The Visit of Miss Hannah More

From now on, Charlotte’s accomplimshments were exploited. We hear of her singing “Hearts of Oak” to her delighted grandpapa, and “God save the King” again, “with much spirit and precision” to Miss Hannah More, when this famous and learned lady visited the royal nursery. Charlotte, now four, was on her best behaviour, and, taking Miss Moore by the hand, showed her round Carlton House, pulling up the dust sheets to display her father’s finest pieces of French and English furniture. She then recited “How doth the little busy bee”, and rounded off the performance by dancing a pas seul. “The prettiest, most sensible and genteel a little creature you would wish to see,” commented Miss More, and went home to write a book, “Hints Towards Forming the Character of a Young Princess”. Five years later, it was published, and she asked permission to present a copy to the Queen: thus Charlotte from the age of ten was educated on the high – flown principles laid down by Miss More. At sixteen she was still studying it. “This I believe is what makes me finde the hours so long,” she complained. “I am not quite good enough for that yet.”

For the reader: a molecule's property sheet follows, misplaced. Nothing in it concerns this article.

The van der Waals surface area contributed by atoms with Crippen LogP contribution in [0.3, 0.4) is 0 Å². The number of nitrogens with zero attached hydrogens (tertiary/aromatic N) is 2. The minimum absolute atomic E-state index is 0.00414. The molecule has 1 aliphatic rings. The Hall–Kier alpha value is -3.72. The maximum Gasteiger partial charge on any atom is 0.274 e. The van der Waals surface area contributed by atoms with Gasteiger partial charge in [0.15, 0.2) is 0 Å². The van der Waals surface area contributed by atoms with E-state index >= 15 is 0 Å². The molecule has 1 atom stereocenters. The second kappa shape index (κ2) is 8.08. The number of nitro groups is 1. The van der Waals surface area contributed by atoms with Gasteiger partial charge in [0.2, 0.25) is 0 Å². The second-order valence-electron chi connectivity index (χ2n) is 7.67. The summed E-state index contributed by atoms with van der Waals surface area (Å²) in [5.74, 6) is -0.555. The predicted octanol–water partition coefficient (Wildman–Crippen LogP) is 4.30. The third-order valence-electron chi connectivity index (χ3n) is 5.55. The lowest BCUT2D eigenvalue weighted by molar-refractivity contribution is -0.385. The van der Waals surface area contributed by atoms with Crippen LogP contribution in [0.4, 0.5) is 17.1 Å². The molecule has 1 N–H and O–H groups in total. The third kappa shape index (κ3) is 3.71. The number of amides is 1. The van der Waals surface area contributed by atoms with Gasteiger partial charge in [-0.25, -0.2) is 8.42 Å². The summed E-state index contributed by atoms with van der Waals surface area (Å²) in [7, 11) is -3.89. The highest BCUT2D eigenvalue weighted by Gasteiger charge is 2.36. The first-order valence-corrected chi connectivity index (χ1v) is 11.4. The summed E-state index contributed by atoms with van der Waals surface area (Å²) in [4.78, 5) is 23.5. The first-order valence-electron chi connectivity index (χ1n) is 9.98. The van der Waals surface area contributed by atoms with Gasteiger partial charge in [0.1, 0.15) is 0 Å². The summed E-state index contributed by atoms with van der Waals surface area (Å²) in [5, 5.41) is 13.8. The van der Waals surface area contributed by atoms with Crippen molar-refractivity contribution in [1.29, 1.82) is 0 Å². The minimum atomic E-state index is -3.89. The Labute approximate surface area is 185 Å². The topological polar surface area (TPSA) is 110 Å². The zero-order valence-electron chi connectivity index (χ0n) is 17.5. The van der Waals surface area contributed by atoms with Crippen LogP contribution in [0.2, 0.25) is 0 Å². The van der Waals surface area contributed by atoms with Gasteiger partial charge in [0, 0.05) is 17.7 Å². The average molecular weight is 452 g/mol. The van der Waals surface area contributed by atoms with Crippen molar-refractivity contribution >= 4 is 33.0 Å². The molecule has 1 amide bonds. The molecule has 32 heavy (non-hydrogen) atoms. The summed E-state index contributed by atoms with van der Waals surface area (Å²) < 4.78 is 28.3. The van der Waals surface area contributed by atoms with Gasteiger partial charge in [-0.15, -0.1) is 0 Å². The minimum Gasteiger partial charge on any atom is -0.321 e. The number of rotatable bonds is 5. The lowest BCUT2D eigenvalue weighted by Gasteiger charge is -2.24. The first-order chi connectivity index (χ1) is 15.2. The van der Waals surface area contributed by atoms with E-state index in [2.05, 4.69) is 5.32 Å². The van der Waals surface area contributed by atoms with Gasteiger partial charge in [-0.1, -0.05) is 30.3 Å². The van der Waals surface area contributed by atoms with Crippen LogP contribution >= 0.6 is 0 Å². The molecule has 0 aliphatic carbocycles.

[an extract from ‘Prinny’s Daughter: A Biography of Princess Charlotte of Wales’ by Thea Home]
NPG 412; Hannah More by Henry William Pickersgill
Picture: Hannah More by Henry William Pickersgill, 1821, National Portrait Gallery, London

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